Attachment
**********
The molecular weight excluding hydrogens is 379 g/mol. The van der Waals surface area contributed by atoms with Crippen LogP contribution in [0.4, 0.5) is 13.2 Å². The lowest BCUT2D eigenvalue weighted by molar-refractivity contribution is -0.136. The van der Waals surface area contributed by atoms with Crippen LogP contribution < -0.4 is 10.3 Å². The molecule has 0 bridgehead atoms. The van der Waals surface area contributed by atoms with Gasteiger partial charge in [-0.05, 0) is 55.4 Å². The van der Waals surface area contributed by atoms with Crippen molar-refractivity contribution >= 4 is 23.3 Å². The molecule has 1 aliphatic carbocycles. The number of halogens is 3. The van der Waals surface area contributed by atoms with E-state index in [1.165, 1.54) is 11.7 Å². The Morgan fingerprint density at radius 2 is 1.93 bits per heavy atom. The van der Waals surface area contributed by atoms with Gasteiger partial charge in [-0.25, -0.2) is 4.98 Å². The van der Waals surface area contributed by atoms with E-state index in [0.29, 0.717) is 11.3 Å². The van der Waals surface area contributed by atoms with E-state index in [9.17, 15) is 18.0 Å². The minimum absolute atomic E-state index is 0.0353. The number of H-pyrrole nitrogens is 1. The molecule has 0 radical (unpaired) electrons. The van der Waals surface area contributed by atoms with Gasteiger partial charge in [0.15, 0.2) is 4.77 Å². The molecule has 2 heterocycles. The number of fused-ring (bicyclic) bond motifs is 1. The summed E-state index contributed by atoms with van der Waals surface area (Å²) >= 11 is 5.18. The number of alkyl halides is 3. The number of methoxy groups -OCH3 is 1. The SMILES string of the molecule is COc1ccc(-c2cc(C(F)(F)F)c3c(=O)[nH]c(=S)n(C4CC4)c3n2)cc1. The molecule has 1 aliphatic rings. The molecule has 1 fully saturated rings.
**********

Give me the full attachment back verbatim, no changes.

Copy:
The molecular weight excluding hydrogens is 379 g/mol. The van der Waals surface area contributed by atoms with Crippen LogP contribution in [0.4, 0.5) is 13.2 Å². The lowest BCUT2D eigenvalue weighted by molar-refractivity contribution is -0.136. The van der Waals surface area contributed by atoms with Crippen LogP contribution < -0.4 is 10.3 Å². The molecule has 0 bridgehead atoms. The van der Waals surface area contributed by atoms with Gasteiger partial charge in [-0.05, 0) is 55.4 Å². The van der Waals surface area contributed by atoms with Crippen molar-refractivity contribution >= 4 is 23.3 Å². The molecule has 1 aliphatic carbocycles. The number of halogens is 3. The van der Waals surface area contributed by atoms with E-state index in [1.165, 1.54) is 11.7 Å². The Morgan fingerprint density at radius 2 is 1.93 bits per heavy atom. The van der Waals surface area contributed by atoms with Gasteiger partial charge in [-0.25, -0.2) is 4.98 Å². The van der Waals surface area contributed by atoms with E-state index in [0.29, 0.717) is 11.3 Å². The van der Waals surface area contributed by atoms with E-state index in [9.17, 15) is 18.0 Å². The minimum absolute atomic E-state index is 0.0353. The number of H-pyrrole nitrogens is 1. The molecule has 0 radical (unpaired) electrons. The van der Waals surface area contributed by atoms with Gasteiger partial charge in [0.15, 0.2) is 4.77 Å². The molecule has 2 heterocycles. The number of fused-ring (bicyclic) bond motifs is 1. The summed E-state index contributed by atoms with van der Waals surface area (Å²) >= 11 is 5.18. The number of alkyl halides is 3. The number of methoxy groups -OCH3 is 1. The SMILES string of the molecule is COc1ccc(-c2cc(C(F)(F)F)c3c(=O)[nH]c(=S)n(C4CC4)c3n2)cc1. The molecule has 1 aliphatic rings. The molecule has 1 fully saturated rings.